Financing Information Services: Problems, Changing Approaches, and New Opportunities for Academic and Research Libraries

By Peter Spyers-Duran; Thomas W. Mann Jr. | Go to book overview

8
Total Resource Budget Planning for Academic Libraries

Sherman Hayes

Every generation of librarians is tempted to cry out against all of the new fiscal pressures on libraries. A reading of the historical literature seems to indicate that every generation has faced the same types of resource shortages and demands for new resources. This model of total resource budgeting recognizes that the source of the resource impacts significantly on the level and use of such resources.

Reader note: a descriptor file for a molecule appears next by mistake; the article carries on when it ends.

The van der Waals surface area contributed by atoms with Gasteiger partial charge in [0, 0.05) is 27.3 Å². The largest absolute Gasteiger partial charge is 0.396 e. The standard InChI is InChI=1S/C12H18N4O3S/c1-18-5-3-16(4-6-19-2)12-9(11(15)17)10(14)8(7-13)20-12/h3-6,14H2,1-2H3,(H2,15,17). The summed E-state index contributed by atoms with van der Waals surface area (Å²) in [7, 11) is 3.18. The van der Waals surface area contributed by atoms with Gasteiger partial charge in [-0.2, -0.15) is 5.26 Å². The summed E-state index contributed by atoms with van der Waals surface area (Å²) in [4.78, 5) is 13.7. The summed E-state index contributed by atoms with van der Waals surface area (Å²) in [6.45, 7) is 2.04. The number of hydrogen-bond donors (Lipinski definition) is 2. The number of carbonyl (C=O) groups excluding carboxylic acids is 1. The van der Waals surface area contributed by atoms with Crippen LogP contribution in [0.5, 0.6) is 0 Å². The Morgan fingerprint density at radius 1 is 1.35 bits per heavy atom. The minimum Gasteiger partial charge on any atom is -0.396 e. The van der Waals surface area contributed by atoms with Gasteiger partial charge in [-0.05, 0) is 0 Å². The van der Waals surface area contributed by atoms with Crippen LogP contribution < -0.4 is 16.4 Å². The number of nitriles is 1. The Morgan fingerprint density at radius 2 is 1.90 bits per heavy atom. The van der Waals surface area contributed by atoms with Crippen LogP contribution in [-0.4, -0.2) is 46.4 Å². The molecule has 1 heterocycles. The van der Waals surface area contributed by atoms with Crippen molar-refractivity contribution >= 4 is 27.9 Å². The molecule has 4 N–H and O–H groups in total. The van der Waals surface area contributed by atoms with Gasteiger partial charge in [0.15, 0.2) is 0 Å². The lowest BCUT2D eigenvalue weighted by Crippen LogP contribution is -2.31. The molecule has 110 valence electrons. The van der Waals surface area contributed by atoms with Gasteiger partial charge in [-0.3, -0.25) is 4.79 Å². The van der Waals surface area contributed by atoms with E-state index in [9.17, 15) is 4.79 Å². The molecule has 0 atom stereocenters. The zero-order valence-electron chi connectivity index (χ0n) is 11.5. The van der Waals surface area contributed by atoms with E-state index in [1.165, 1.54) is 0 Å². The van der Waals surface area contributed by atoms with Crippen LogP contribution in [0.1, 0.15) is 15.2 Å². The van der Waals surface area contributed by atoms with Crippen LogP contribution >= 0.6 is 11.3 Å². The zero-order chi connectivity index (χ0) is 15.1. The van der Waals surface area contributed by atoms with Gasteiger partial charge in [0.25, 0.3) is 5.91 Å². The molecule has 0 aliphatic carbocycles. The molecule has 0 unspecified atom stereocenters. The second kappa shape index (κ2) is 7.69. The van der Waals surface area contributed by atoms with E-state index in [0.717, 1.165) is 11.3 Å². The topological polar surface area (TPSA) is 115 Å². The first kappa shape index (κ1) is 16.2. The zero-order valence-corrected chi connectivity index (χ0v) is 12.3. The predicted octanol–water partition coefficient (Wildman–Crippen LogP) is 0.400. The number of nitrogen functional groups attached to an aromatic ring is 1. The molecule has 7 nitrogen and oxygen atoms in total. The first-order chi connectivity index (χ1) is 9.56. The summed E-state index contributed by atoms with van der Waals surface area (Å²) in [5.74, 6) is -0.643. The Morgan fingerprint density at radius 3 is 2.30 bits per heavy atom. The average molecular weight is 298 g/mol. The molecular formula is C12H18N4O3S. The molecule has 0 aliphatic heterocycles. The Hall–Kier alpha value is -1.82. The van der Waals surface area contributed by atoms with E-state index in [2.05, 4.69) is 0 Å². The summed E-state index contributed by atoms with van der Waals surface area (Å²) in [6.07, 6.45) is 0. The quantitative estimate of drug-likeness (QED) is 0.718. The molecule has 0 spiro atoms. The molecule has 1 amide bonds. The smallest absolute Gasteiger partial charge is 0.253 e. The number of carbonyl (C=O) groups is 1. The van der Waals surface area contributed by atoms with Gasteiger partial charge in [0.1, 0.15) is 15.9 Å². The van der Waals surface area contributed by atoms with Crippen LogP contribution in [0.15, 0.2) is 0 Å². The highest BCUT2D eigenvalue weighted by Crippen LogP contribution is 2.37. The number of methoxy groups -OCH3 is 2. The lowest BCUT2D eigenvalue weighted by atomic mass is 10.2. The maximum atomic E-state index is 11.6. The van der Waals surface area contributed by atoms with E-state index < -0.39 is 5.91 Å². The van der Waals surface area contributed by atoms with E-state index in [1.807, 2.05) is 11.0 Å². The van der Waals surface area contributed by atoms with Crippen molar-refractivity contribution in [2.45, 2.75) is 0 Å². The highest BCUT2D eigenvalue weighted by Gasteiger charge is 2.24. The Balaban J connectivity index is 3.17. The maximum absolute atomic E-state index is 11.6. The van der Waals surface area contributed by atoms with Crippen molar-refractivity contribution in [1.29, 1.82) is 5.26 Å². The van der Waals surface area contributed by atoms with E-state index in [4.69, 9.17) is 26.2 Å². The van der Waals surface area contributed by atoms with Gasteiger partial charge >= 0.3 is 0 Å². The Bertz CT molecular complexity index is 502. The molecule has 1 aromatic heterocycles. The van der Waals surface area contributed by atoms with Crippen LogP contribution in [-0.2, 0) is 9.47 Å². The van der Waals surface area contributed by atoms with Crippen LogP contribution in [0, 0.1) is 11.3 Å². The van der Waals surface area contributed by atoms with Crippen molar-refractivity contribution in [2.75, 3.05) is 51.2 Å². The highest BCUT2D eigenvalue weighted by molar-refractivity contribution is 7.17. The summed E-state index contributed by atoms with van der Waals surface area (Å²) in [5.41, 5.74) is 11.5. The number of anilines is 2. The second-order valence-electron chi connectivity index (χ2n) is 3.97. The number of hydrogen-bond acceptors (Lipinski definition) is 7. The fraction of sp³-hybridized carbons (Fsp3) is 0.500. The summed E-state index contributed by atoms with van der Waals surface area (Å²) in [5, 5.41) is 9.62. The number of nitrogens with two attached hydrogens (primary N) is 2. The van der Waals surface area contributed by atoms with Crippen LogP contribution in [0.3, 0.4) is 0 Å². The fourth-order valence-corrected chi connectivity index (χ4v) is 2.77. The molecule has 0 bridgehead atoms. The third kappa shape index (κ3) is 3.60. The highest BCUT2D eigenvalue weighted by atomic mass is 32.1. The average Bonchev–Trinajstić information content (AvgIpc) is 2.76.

In any given institutional budget process there are a number of budget projections being made simultaneously. The traditional operating budget request is produced using whatever criteria are demanded by the parent institution and it may be produced from the grass roots up or at the administrative level. The library administration, either systematically or casually, is meanwhile projecting a total resources budget. What limitations and directions of effort are dictated by the type of resources available? If the potential operating budget does not cover all of the needs, what other resources are available or need to be made available?

Much of this basic overview is common knowledge. This chapter is constructed using the following organization: statement of definitions and basic model; in-depth comments on resources and trends in each specific budget area; and implications in summary.

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